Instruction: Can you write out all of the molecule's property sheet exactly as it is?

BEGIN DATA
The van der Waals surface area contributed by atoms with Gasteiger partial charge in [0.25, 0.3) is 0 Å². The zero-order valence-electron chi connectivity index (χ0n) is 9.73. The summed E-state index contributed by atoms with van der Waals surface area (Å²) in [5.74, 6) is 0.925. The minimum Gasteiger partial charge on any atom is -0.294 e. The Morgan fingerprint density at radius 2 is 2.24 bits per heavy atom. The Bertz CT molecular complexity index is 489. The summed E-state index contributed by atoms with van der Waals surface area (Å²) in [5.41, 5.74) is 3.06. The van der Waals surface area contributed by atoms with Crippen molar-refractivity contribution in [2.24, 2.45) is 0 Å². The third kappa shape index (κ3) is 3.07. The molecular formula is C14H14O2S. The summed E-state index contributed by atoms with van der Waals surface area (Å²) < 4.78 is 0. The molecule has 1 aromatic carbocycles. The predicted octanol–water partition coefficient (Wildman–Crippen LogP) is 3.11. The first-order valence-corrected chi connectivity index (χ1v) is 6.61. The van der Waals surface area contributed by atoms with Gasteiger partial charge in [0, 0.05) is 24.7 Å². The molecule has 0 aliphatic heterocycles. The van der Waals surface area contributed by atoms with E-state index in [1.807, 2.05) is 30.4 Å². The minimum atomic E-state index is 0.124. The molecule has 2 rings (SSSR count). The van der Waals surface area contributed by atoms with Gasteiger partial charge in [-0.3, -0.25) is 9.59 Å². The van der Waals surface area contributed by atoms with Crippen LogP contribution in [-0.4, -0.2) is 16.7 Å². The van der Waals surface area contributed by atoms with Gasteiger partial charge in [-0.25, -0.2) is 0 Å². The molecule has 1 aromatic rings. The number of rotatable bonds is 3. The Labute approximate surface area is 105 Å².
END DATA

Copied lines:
The van der Waals surface area contributed by atoms with Gasteiger partial charge in [0.25, 0.3) is 0 Å². The zero-order valence-electron chi connectivity index (χ0n) is 9.73. The summed E-state index contributed by atoms with van der Waals surface area (Å²) in [5.74, 6) is 0.925. The minimum Gasteiger partial charge on any atom is -0.294 e. The Morgan fingerprint density at radius 2 is 2.24 bits per heavy atom. The Bertz CT molecular complexity index is 489. The summed E-state index contributed by atoms with van der Waals surface area (Å²) in [5.41, 5.74) is 3.06. The van der Waals surface area contributed by atoms with Crippen molar-refractivity contribution in [2.24, 2.45) is 0 Å². The third kappa shape index (κ3) is 3.07. The molecular formula is C14H14O2S. The summed E-state index contributed by atoms with van der Waals surface area (Å²) < 4.78 is 0. The molecule has 1 aromatic carbocycles. The predicted octanol–water partition coefficient (Wildman–Crippen LogP) is 3.11. The first-order valence-corrected chi connectivity index (χ1v) is 6.61. The van der Waals surface area contributed by atoms with Gasteiger partial charge in [0, 0.05) is 24.7 Å². The molecule has 0 aliphatic heterocycles. The van der Waals surface area contributed by atoms with E-state index in [1.807, 2.05) is 30.4 Å². The minimum atomic E-state index is 0.124. The molecule has 2 rings (SSSR count). The van der Waals surface area contributed by atoms with Gasteiger partial charge in [-0.3, -0.25) is 9.59 Å². The van der Waals surface area contributed by atoms with Crippen LogP contribution in [-0.4, -0.2) is 16.7 Å². The van der Waals surface area contributed by atoms with Gasteiger partial charge in [-0.25, -0.2) is 0 Å². The molecule has 1 aromatic rings. The number of rotatable bonds is 3. The Labute approximate surface area is 105 Å².